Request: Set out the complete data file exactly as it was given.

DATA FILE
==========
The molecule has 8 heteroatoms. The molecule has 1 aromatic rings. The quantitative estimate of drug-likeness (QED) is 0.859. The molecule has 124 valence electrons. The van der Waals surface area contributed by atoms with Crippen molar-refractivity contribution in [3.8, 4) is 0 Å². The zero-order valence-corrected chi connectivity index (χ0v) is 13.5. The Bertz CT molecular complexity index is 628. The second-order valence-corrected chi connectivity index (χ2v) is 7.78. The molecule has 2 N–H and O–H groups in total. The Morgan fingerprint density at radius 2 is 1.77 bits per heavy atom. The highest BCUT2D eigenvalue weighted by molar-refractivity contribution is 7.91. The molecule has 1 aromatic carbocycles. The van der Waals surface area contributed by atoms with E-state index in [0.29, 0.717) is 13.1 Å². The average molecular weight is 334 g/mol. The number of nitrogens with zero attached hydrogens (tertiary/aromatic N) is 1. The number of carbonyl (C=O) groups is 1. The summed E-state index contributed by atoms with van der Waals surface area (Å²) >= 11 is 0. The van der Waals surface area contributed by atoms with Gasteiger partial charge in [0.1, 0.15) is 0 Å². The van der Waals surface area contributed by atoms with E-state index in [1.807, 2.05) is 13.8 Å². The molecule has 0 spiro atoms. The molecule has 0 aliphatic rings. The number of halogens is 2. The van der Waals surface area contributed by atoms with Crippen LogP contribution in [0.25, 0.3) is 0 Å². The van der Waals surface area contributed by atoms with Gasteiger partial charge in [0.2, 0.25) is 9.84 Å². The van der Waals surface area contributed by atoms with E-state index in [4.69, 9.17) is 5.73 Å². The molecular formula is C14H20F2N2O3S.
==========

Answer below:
The molecule has 8 heteroatoms. The molecule has 1 aromatic rings. The quantitative estimate of drug-likeness (QED) is 0.859. The molecule has 124 valence electrons. The van der Waals surface area contributed by atoms with Crippen molar-refractivity contribution in [3.8, 4) is 0 Å². The zero-order valence-corrected chi connectivity index (χ0v) is 13.5. The Bertz CT molecular complexity index is 628. The second-order valence-corrected chi connectivity index (χ2v) is 7.78. The molecule has 2 N–H and O–H groups in total. The Morgan fingerprint density at radius 2 is 1.77 bits per heavy atom. The highest BCUT2D eigenvalue weighted by molar-refractivity contribution is 7.91. The molecule has 1 aromatic carbocycles. The van der Waals surface area contributed by atoms with E-state index in [0.29, 0.717) is 13.1 Å². The average molecular weight is 334 g/mol. The number of nitrogens with zero attached hydrogens (tertiary/aromatic N) is 1. The number of carbonyl (C=O) groups is 1. The summed E-state index contributed by atoms with van der Waals surface area (Å²) >= 11 is 0. The van der Waals surface area contributed by atoms with Gasteiger partial charge in [0.1, 0.15) is 0 Å². The van der Waals surface area contributed by atoms with E-state index in [1.807, 2.05) is 13.8 Å². The molecule has 0 spiro atoms. The molecule has 0 aliphatic rings. The number of halogens is 2. The van der Waals surface area contributed by atoms with Crippen LogP contribution in [0.25, 0.3) is 0 Å². The van der Waals surface area contributed by atoms with Gasteiger partial charge in [0.2, 0.25) is 9.84 Å². The van der Waals surface area contributed by atoms with E-state index in [4.69, 9.17) is 5.73 Å². The molecular formula is C14H20F2N2O3S.